There is almost no exception to this rule, the nearest - inevitably - being the legendary Warren Buffett, America's most successful stock market investor. This week, from his redoubt in Omaha, Nebraska, he unveiled the latest results of Berkshire Hathaway, the company through which he channels all his investments.
Having achieved a return of 43.1 per cent in 1995, last year his gain was a more modest, but still remarkable, 31.8 per cent. Granted, there has been the mother and father of a bull market on Wall Street in the past two years, but Mr Buffett has once again managed to outpace even the US market's heady performance by 14 per cent over the two-year period.
This is something that he has managed to do in all but three of the past 30 years, a record that defies all logic and experience. More remarkable still, he has never once had a down year in those 30 years.
So big has Berkshire Hathaway become on the strength of his investment prowess that last year's gain translated into a $6.2bn increase in net worth. The man himself, the nearest thing to a genius that the financial markets have ever seen, continues to play it all down with customary panache. In 1995, he coolly observed that "any fool" could have made money on Wall Street, and quoted the aphorism: "a rising tide raises all yachts".
This year, he has added his voice to that of others who have warned that the US market looks overvalued at current levels. But his policy of sitting tight on his investments, which include large holdings in Coca- Cola, Walt Disney and Gillette, continued to pay rich dividends last year.
His comment: "We continue to make more money while snoring than when active." For the moment, he continues to make the art of stock market investment look ridiculously effortless.
Back in the real world inhabited by almost everyone else, many professional investors are finding the going much tougher, at least in the sense of trying to outperform the market. Last year was notable for the number of well-known UK fund managers who found their traditional approach unsuited to the peculiar market conditions that prevailed. None struggled more than Foreign & Colonial, the largest general investment trust in the UK, which has around 100,000 investors, nearly half of them in its low-cost savings schemes.
The trust did not have a disastrous year, but its performance was pedestrian - an increase of just 4.8 per cent, in a year when the UK market was up 11.7 per cent. Its holdings in high-yielding stocks, a group that many wrongly expected to do well last year, dragged down its UK performance, but the real damage was done by the volatility of currencies. Failing to hedge its overseas holdings against the strength of the pound in the second half of the year undid nearly all the successes it had in picking markets and individual stocks.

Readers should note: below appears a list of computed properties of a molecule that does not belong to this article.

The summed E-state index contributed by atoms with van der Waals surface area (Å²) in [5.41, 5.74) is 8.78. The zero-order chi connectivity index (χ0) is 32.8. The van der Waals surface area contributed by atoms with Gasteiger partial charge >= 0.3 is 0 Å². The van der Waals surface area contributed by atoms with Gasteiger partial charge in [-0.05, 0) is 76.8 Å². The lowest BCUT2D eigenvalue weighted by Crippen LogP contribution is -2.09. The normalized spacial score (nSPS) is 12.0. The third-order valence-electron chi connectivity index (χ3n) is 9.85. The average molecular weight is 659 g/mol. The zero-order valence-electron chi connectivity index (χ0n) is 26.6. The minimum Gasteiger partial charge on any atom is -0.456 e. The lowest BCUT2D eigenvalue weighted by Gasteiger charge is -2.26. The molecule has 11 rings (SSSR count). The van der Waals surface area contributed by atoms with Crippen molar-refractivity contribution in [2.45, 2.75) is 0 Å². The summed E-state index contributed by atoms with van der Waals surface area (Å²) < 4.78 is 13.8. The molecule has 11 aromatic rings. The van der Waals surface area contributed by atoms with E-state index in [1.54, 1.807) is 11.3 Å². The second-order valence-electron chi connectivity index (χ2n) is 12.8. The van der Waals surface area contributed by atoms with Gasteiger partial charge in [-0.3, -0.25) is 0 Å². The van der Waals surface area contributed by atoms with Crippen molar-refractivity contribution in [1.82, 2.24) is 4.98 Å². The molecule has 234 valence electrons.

Just as importantly, Foreign & Colonial suffered from the general widening of discounts in the sector. The effect was that, despite the modest gain in asset value, the shares actually fell over the year. Foreign & Colonial has been trading at a discount for much of the past year of 10-15 per cent, a level that it has not experienced for something like five years.
A lousy sector and a relatively poor performance within the sector has not made for the best of leaving presents for Foreign & Colonial's long- serving manager, Michael Hart. It is now 28 years since he took over the reins of the trust, and it is no exaggeration to say that there is no more widely admired investment manager in the City. Mr Hart hands over the management of the trust to his colleague Jeremy Tigue, in July, before retiring from the company at the end of the year.
Despite the disappointing recent performance, Mr Tigue has a hard act to follow. Since Foreign & Colonial's whole purpose is to provide a well- diversified, international portfolio with an income stream as well as capital growth, the scope for pyrotechnic performance is always going to be limited. Sure and steady, rather than fast and furious, has been its style for more than a century, and there is no logical reason for changing it now.
Mr Hart's personal approach has been to seek to add an edge in performance by having the courage to buy into failing markets, taking positions on currencies and juggling at the margin with the amount of gearing in the trust. The formula has worked well for most of the years he has been in charge, and his successor intends to adopt a broadly similar approach. Chopping and changing an investment style just because of one year's indifferent performance would smack of panic.
That said, the outlook for the investment trust sector remains mixed. There are still too many trusts around, and the competitive pressures are intensifying. The Foreign & Colonial that Mr Hart joined over 40 years ago is barely recognisable in today's very different operation.
At the same time, there is no question that active fund management is getting harder every year, as the relentless rise of indexed funds suggests. Anyone whose job is to invest across all the main markets of the world, as Foreign & Colonial does, faces a tough job. There are simply so many variables to be got right. In a year when currencies are volatile, like last year, the scope for error rises. The odds are that the shares will come back in due course - and the discount certainly makes them look attractive on a medium-term view.
One reason why Mr Buffett has done so well for so many years is that he keeps what he does as simple as possible - just a few large holdings of shares, which he watches like a hawk. In over 40 years of investing, he has only once taken a big position outside the United States - that was in Guinness, the drinks company, which he has subsequently sold. So currency movements have never been something he has had to worry about. There must be times that Foreign & Colonial would wish to have made their life as simple.Reuse content